Function of CikA in the cyanobacterial circadian system: the pseudo-receiver domain of CikA regulates the circadian input pathway

dc.contributorGolden, Susan S.
dc.creatorZhang, Xiaofan
dc.description.abstractThe circadian input kinase gene (cikA) was first identified from a Tn5 mutant of Synechococcus elongatus PCC 7942. A cikA null strain shows a striking phenotype related to circadian gene regulation: all sampled loci show a shortened circadian period and reduced amplitude of oscillation and a failure to exhibit a wild-type resetting of the phase of the rhythm after an environmental signal. This global defect in response to the environment suggests a key role for CikA in the circadian input pathways. Bioinformatics results classify CikA as a divergent member of the bacteriophytochrome family, suggesting a role in light signal transduction. In vitro analysis previously showed that CikA is a bona fide histidine protein kinase (HPK), and its kinase activity is regulated by the presence of other domains. Its own pseudo-receiver (PsR) domain is not the cognate receiver domain of its kinase HPK domain, and its GAF domain does not likely bind a bilin chromophore as do photoreceptive phytochromes. Recent results suggested that CikA may function as a redox-sensor. In this study, we examined the function of each domain of CikA using different mutant cikA alleles, and determined their phenotypes with respect to complementation of a null mutant and overexpression in both wild type and cikA null strains. All domains except the featureless N-terminus were required for CikA function. Overexpression of all mutant alleles that encoded the PsR domain, whether or not the HPK was functional, caused a dominant arrhythmia phenotype. In the absence of PsR, overexpressed variants did not cause arrhythmia, but affected the amplitude and period of oscillation. The results suggest a model in which the PsR domain regulates kinase activity and mediates interaction with other input pathway components to allow CikA to reach the correct cellular position to fulfill its function. Cellular localization assays showed CikA can interact with a complex and showed a polar localization pattern, whereas its variant without PsR showed uniform distribution in the cell. In summary, CikA is an autoregulated kinase in which the PsR domain regulates activity of the HPK domain and also serves as an interaction module to lead the CikA to a specific cellular position.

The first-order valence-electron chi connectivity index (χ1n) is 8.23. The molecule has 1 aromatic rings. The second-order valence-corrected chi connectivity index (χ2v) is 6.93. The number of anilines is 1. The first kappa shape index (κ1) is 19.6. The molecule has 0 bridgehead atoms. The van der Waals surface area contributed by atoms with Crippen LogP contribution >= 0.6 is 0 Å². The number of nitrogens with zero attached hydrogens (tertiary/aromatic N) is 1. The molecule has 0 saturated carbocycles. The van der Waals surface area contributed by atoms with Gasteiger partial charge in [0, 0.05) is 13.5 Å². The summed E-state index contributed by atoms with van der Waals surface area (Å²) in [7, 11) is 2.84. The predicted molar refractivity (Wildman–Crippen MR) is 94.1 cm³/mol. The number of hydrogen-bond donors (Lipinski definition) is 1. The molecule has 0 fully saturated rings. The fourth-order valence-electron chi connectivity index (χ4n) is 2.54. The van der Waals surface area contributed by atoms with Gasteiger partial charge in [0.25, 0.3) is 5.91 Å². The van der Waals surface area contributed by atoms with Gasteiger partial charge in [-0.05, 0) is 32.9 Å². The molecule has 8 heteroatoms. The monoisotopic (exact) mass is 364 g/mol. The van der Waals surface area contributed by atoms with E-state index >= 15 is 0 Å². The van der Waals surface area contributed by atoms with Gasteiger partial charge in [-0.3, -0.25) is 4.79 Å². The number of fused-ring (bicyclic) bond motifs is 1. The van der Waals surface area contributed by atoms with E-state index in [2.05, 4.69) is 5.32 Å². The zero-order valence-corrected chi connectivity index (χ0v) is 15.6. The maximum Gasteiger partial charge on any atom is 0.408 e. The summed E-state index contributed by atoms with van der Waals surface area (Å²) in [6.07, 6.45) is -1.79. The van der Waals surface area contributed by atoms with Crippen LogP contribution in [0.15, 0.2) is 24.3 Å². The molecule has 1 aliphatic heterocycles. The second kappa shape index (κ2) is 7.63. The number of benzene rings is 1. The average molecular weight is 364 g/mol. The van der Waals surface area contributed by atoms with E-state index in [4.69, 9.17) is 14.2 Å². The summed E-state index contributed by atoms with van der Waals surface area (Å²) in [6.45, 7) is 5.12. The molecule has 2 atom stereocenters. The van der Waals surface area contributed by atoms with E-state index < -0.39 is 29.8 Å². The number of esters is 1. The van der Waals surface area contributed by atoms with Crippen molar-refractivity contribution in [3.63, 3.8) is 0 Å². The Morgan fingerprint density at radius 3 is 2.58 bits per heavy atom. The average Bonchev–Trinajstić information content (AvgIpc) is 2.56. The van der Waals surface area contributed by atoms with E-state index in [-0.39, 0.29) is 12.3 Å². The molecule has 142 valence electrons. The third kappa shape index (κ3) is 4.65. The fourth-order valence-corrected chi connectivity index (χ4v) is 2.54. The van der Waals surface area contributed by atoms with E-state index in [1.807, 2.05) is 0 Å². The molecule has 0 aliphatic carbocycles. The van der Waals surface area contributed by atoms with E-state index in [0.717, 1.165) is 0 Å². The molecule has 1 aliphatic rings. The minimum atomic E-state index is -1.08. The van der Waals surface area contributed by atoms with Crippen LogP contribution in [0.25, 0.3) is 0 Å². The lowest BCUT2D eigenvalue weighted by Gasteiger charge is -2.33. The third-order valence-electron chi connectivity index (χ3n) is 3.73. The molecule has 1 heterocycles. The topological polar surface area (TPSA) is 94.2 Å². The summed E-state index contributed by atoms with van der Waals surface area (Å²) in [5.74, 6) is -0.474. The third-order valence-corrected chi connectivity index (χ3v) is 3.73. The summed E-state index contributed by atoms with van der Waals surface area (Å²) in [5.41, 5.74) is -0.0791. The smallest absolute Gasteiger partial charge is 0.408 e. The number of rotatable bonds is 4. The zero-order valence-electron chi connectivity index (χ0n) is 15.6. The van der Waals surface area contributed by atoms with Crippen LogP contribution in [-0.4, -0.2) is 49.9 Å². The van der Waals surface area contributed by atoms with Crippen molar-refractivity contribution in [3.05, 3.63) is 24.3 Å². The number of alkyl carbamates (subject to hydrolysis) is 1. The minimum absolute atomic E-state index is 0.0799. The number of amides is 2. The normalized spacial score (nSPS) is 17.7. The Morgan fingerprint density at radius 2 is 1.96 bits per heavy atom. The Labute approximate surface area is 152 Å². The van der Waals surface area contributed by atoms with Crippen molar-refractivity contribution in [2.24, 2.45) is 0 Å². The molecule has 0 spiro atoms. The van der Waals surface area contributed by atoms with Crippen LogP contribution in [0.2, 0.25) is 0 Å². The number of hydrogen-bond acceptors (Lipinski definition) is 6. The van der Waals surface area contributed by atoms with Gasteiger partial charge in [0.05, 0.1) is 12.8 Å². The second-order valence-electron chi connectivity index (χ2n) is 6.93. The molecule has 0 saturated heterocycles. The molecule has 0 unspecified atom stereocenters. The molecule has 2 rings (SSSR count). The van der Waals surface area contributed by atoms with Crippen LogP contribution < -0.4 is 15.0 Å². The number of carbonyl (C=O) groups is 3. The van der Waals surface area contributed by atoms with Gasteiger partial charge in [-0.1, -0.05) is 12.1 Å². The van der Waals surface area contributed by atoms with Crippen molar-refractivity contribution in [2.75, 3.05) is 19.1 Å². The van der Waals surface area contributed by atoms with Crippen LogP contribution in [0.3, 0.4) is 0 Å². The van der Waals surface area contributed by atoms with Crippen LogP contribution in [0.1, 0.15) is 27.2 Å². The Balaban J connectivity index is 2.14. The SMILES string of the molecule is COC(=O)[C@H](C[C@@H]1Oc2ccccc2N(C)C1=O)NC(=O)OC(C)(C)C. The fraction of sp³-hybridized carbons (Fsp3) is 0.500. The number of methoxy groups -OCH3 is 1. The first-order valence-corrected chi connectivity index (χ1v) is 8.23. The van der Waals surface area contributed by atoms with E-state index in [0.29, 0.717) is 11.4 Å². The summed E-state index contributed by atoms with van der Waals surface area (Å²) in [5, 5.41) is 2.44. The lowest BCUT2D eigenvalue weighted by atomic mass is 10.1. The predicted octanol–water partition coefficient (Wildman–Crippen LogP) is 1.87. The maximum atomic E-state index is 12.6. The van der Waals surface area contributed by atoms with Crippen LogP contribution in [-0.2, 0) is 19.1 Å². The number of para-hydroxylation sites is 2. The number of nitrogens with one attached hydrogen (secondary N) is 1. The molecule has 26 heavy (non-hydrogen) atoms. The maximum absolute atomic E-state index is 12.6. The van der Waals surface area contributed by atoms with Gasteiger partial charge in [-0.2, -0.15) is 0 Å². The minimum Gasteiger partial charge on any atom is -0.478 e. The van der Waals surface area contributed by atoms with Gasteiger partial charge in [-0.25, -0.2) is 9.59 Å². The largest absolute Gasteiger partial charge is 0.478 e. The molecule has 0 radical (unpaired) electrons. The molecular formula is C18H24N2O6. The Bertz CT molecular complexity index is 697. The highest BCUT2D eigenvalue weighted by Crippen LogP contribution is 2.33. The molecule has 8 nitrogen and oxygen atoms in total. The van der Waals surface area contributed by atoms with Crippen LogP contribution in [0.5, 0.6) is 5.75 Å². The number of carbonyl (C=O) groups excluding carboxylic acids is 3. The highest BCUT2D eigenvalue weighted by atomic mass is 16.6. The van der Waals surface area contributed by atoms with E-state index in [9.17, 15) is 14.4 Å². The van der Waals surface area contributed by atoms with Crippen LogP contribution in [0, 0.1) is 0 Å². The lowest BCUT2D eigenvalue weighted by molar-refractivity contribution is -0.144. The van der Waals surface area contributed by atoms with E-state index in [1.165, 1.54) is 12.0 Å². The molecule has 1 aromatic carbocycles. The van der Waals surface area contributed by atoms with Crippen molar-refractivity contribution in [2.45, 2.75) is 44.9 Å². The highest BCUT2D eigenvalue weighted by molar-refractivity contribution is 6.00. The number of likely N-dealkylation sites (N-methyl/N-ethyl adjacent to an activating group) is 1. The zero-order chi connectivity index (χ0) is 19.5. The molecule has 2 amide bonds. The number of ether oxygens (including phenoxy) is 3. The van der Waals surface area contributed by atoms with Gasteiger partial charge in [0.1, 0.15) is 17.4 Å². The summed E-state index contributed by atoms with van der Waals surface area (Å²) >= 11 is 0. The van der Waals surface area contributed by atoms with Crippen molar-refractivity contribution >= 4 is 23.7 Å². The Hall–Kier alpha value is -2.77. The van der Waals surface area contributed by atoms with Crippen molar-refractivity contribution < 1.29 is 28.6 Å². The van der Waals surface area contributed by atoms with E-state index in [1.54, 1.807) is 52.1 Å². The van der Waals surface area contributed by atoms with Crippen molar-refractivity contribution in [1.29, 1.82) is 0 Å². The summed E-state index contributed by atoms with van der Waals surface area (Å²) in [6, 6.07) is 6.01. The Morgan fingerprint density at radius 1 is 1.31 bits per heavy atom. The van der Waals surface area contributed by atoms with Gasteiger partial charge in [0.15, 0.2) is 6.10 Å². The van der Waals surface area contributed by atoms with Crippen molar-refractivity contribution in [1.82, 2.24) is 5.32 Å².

dc.publisherTexas A&M University
dc.subjectinput pathway
dc.titleFunction of CikA in the cyanobacterial circadian system: the pseudo-receiver domain of CikA regulates the circadian input pathway